The proteins Ure2, Sup35 and Rnq1 from the baker's yeast have infectious properties, termed prions, at the origin of heritable and transmissible phenotypic changes. It is widely believed that prion properties arise from the assembly of Ure2p, Sup35p and Rnq1p into insoluble fibrils.
Yeast prions possess regions crucial for their propagation that can be either N- or C-terminal. These regions have unusual amino acid composition. They are very rich in glutamine and asparagine residues and resemble in that to huntingtin, a protein involved in the neurodegenerative Huntington's disease.
Yeast prions assembly process has been hypothesized to be the consequence of the properties of glutamines and asparagines to engage in polar protein-protein interactions, termed polar-zippers. While this can certainly occur under certain conditions, glutamine and asparagine residues can establish other kinds of interactions with a variety of amino acid residues thus mediating protein-protein interactions involved in the assembly of polypeptide chains into high molecular weight oligomers.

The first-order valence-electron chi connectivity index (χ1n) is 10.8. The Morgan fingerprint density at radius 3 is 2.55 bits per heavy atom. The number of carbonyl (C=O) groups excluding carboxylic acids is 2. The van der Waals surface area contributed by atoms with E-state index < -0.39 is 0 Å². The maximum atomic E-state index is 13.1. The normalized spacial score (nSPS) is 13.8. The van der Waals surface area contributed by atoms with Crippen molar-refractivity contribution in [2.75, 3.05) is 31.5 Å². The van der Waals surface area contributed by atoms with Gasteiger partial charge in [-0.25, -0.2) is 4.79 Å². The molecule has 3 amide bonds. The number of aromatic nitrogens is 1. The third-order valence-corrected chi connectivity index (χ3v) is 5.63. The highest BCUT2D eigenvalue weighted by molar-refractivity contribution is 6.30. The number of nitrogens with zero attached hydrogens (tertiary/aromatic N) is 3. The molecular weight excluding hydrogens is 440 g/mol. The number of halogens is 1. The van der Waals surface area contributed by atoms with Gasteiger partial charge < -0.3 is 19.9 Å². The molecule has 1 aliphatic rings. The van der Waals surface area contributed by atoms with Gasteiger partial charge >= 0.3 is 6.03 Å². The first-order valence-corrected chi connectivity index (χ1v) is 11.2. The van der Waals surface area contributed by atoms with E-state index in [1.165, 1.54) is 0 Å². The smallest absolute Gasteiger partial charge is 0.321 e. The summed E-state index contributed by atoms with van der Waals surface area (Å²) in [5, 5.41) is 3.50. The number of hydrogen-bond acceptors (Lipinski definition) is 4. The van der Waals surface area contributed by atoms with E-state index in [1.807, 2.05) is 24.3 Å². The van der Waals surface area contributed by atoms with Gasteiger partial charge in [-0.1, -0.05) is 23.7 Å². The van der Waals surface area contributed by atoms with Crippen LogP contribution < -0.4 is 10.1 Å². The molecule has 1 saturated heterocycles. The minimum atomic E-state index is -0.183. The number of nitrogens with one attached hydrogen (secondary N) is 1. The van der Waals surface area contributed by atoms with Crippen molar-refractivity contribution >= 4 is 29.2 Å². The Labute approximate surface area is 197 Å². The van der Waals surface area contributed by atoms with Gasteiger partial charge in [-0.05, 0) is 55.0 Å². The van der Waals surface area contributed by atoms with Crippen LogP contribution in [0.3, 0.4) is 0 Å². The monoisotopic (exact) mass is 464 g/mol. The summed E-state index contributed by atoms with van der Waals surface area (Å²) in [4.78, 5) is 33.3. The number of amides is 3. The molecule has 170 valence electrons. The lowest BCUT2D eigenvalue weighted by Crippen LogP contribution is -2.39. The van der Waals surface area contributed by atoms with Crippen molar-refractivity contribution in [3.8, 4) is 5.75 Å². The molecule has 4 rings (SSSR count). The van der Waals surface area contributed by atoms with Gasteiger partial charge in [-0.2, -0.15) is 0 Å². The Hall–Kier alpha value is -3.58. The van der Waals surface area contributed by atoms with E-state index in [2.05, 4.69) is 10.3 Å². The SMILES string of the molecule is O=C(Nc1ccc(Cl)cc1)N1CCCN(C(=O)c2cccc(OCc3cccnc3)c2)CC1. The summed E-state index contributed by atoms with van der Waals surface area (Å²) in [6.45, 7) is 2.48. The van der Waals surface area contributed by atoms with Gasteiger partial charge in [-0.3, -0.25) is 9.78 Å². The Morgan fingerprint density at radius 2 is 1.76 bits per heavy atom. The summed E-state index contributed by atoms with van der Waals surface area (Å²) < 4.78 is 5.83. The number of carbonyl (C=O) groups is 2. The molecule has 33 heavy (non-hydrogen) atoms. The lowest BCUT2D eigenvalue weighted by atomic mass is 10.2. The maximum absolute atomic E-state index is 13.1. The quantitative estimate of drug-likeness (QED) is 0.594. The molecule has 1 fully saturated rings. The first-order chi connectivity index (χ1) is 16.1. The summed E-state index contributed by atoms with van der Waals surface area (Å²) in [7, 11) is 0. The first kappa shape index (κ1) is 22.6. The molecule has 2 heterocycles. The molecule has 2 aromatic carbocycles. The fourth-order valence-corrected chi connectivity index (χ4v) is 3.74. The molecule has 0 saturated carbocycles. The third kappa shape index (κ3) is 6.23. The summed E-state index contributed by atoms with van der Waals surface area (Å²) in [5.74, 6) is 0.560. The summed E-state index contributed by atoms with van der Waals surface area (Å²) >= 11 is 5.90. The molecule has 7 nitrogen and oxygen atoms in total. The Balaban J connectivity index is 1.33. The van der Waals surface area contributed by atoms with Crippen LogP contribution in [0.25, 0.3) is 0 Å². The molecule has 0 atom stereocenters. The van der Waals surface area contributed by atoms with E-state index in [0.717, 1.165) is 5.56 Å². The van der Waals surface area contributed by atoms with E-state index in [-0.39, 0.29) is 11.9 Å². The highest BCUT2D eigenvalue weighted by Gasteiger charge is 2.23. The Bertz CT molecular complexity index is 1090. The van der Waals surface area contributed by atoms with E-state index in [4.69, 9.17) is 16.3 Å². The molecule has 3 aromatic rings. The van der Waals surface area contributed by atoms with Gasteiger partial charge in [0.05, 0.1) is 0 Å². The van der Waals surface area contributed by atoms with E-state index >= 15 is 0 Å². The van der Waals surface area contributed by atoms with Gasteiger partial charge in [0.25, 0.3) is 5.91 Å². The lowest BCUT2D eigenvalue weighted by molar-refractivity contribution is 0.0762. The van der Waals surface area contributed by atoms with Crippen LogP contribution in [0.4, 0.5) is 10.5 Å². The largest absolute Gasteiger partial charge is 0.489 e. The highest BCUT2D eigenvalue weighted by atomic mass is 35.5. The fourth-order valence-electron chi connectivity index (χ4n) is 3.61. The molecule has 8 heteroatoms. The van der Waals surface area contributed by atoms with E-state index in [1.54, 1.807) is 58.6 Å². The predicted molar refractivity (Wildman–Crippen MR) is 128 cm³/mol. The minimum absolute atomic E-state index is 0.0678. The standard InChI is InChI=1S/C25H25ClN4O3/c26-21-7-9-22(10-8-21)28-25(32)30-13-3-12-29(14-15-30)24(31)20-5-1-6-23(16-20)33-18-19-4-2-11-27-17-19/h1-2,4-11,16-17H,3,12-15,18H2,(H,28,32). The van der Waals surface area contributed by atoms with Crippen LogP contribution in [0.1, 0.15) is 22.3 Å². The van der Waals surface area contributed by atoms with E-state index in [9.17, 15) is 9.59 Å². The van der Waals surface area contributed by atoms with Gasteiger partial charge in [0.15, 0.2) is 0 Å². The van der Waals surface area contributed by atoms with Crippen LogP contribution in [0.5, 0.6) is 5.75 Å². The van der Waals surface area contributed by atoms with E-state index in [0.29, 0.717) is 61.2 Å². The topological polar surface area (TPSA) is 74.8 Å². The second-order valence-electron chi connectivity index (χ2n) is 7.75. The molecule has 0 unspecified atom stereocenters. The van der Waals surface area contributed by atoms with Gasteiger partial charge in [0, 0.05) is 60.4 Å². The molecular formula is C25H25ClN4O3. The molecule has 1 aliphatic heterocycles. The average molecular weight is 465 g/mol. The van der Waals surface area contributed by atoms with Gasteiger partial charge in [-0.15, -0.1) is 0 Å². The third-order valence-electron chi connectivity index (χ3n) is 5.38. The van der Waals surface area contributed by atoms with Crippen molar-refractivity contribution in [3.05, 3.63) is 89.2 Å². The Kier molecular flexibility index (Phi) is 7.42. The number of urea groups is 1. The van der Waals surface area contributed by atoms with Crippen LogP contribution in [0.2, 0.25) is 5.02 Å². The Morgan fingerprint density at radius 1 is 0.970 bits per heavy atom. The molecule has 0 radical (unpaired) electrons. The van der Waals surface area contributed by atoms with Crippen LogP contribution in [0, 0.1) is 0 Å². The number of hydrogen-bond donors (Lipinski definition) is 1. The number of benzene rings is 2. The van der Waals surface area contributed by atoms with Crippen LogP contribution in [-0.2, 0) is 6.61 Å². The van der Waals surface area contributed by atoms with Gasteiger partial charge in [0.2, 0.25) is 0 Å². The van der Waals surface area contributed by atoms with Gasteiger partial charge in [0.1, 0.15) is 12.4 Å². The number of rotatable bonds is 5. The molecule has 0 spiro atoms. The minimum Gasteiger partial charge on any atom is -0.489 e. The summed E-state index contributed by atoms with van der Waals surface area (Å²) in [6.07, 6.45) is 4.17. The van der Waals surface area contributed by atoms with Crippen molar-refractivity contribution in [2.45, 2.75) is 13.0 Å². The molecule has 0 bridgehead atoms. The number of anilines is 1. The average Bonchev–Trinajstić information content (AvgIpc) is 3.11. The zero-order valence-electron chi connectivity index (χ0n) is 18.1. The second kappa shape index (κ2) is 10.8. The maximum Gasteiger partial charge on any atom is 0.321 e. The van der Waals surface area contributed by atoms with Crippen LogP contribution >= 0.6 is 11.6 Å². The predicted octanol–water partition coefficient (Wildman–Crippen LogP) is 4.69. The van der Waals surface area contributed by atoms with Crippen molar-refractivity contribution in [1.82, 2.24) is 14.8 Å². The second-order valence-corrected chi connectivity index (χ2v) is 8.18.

This review details the interactions that can be established by glutamine and asparagine residues that may allow a better understanding of their role in mediating protein-protein interactions and prion propagation.